Apr 1: RSV illness is prevalent in older adults but rarely causes severe disease
Studies under leadership of the RSV Research Group at UMC Utrecht show that infection with the respiratory syncytial virus (RSV) is also prevalent in older adults, with an overall prevalence of 5.7 percent in Europe. In contrast to infants, the infection rarely causes severe disease in home-dwelling adults ≥60 years. Nevertheless, a watchful waiting approach to identify patients that are at risk of severe disease is justified when RSV is the suspected pathogen.
Respiratory syncytial virus (RSV) is best known for the - sometimes severe - acute respiratory tract infections (ARTI) that this virus may cause in infants. Occasionally, hospitalization or even intensive care unit admission is necessary. Mortality in high-income countries is rare, but the burden of RSV in low-income countries is enormous with an estimated 60.000 in-hospital deaths in children <5 years of age. In elderly people, RSV infections are usually milder than primary childhood infections, but due to increased frailty because of immunosenescence and comorbidity RSV can still cause severe ARTI and mortality in at-risk patients (for example in those with COPD).
Although RSV illness in older adults is recognized as an important health issue, the burden of disease outside the hospital and nursing homes is largely unknown. Therefore, PhD student Koos Korsten (Department of Pediatric Infectious Diseases and Immunology, Wilhelmina Children's Hospital/UMC Utrecht) assessed the burden of RSV illness in older adults living in the community using data from the REspiratory Syncytial virus Consortium in EUrope (RESCEU) study.
Burden of RSV illness
In an observational cohort study conducted in Antwerp (Belgium), Utrecht (the Netherlands) and Oxford (United Kingdom), recently published in the European Respiratory Journal, 1,040 participants aged ≥60 years were recruited from GP offices during two RSV seasons (527 in season 2017-2018, 513 in season 2018-2019). The median age was 75 years and almost all were living independently at home. The average incidence of RSV-illness in this relatively healthy cohort during the two seasons was 5.7 percent. Most infections were mild and no patients were hospitalized or died from RSV-illness. In the 36 patients with PCR-confirmed ARTI due to RSV (RSV-ARTI), the average duration of symptoms was 19 days, while a doctor’s visit took place in 31 percent of cases. In addition, RSV-ARTI could not clinically be differentiated from other ARTI (such as influenza) based on clinical symptoms.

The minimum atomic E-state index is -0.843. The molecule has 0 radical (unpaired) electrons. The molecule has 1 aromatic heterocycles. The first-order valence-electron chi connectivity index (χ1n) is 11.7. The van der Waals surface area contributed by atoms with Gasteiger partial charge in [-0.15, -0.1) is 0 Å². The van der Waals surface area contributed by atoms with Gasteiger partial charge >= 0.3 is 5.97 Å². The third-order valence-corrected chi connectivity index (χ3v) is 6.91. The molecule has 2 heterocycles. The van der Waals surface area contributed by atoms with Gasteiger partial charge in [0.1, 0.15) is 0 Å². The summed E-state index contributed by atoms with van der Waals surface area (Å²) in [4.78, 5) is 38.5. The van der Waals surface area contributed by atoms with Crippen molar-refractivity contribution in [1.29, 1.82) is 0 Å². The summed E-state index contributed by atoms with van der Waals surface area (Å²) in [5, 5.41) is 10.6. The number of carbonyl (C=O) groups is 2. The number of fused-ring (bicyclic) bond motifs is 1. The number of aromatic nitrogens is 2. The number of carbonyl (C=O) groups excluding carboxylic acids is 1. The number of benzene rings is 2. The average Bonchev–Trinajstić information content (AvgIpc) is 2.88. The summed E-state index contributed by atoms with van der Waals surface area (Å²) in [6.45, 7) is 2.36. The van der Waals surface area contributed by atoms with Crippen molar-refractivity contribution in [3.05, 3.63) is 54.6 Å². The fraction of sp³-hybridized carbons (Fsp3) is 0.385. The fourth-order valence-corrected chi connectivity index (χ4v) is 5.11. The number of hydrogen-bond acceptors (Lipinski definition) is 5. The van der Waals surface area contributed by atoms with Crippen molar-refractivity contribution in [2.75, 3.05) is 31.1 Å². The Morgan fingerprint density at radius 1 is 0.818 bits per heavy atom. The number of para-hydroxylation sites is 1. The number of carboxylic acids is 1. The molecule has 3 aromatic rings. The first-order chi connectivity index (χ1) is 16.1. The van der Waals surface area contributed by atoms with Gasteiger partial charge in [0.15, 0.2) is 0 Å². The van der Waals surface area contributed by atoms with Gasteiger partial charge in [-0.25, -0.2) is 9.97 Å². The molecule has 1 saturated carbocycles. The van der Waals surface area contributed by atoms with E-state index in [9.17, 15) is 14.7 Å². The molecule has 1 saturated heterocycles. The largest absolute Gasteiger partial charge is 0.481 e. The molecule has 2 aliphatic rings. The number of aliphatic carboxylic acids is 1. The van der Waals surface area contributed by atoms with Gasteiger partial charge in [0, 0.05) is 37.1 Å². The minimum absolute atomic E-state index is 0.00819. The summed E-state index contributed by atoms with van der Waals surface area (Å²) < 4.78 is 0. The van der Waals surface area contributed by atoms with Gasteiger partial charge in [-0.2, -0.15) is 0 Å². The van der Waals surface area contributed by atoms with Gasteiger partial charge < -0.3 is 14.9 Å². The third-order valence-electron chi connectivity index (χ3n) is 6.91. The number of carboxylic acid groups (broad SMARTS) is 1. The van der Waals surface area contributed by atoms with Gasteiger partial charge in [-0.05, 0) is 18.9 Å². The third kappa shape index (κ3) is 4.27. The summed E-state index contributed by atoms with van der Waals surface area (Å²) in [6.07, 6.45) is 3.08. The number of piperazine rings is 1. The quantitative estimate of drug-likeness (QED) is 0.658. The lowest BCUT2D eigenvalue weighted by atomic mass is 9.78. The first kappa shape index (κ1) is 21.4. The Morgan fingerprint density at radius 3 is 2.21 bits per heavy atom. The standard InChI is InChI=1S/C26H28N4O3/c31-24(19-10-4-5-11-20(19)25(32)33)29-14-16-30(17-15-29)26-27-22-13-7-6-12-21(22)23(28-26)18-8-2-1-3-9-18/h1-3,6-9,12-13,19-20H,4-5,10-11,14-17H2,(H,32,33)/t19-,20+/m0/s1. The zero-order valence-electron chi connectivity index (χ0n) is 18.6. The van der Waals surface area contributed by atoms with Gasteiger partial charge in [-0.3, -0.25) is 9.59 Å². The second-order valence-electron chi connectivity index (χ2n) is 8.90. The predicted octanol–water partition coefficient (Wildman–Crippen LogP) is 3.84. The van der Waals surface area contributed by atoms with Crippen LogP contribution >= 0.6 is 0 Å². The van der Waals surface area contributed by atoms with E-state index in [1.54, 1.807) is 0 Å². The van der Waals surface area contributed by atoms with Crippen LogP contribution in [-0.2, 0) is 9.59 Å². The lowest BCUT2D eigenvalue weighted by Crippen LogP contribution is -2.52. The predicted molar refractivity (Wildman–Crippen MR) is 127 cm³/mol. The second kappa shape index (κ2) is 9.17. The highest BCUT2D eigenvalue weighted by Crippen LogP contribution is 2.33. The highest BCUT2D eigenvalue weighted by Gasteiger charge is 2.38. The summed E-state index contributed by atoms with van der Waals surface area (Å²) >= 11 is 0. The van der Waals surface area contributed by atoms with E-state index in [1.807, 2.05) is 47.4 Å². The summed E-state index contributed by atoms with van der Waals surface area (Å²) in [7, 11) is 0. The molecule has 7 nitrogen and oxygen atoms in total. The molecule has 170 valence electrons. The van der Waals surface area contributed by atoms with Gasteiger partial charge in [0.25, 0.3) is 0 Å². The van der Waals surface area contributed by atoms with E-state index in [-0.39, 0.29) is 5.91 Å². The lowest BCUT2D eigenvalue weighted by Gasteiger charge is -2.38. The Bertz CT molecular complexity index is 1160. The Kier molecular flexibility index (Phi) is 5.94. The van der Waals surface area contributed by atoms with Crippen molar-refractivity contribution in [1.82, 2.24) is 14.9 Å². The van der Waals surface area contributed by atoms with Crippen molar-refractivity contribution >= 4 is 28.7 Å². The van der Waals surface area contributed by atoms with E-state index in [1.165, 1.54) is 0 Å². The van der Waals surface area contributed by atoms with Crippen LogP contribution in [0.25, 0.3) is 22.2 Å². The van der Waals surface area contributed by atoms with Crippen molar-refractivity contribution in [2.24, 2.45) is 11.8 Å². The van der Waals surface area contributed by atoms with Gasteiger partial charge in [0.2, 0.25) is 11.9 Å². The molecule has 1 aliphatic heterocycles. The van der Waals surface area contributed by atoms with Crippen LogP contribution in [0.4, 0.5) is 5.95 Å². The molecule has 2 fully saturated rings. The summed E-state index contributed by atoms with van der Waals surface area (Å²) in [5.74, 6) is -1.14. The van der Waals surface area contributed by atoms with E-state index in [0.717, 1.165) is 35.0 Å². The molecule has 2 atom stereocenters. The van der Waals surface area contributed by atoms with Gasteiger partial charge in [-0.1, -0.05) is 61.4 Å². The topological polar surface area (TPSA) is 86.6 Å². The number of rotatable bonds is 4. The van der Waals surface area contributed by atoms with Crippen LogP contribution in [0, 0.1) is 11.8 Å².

Koos Korsten concludes: “Our study in older community-dwelling adults shows that RSV illness is prevalent but rarely causes severe disease. This suggests that watchful waiting using a continuity of care approach to identify those who do need more intensive care is often justified when RSV is suspected in family practice.”
Role of children
Another interesting finding in the RESCEU study by Koos Korsten and co-investigators was that exposure of older adults to children <5 years was associated with an increased risk (Odds ratio 1.58, 95% CI 1.28-2.08, p=0.001) of all-cause ARTI (including influenza, RSV and other pathogens). Although this increased risk may also apply to RSV, the study was not powered to investigate the relationship between child exposure and RSV infection. The risk of all-cause ARTI was highest in those with the most frequent contact (for example grandparents babysitting their grandchildren). It was estimated that approximately 10 percent of all ARTI in elderly people can be attributed to exposure to preschool children.
“While restricting contact between young children and elderly people might be feasible in an epidemic situation or in very frail patients, there are obvious social and economic issues involved with sustaining such measures. Therefore, pediatric vaccination for respiratory pathogens may be an interesting option to indirectly decrease ARTI burden in older adults”, concludes Koos Korsten.
The RESCEU project
The RSV Research Group at UMC Utrecht is the work package lead for the prospective clinical cohort studies in RESCEU. RESCEU aims to develop robust evidence on RSV disease burden and economic impact; create a sustainable Europe-wide multidisciplinary, multi-stakeholder community from academia, public health, scientific societies, patient organisations, regulatory agencies and industry; and provide an infrastructure to perform future pivotal trials for RSV vaccines and therapeutics. RESCEU has received funding from the Innovative Medicines Initiative 2 Joint Undertaking under grant agreement Nº 116019. This Joint Undertaking receives support from the European Union’s Horizon 2020 research and innovation program and the European Federation of Pharmaceutical Industries and Associations (EFPIA). For more info, visit www.resc-eu.org.
Koos Korsten (1989, Utrecht) will defend his PhD thesis on April 1, 2021 at Utrecht University. The title of his thesis is “Respiratory syncytial virus infections on both ends of the age spectrum”. Supervisor is prof. dr. Louis Bont and co-supervisor is dr. Joanne Wildenbeest (both Department of Pediatric Infectious Diseases and Immunology, Wilhelmina Children's Hospital/UMC Utrecht). In 2020 Koos Korsten started working as an ANIOS in pediatrics at the Gelderse Vallei Hospital in Ede.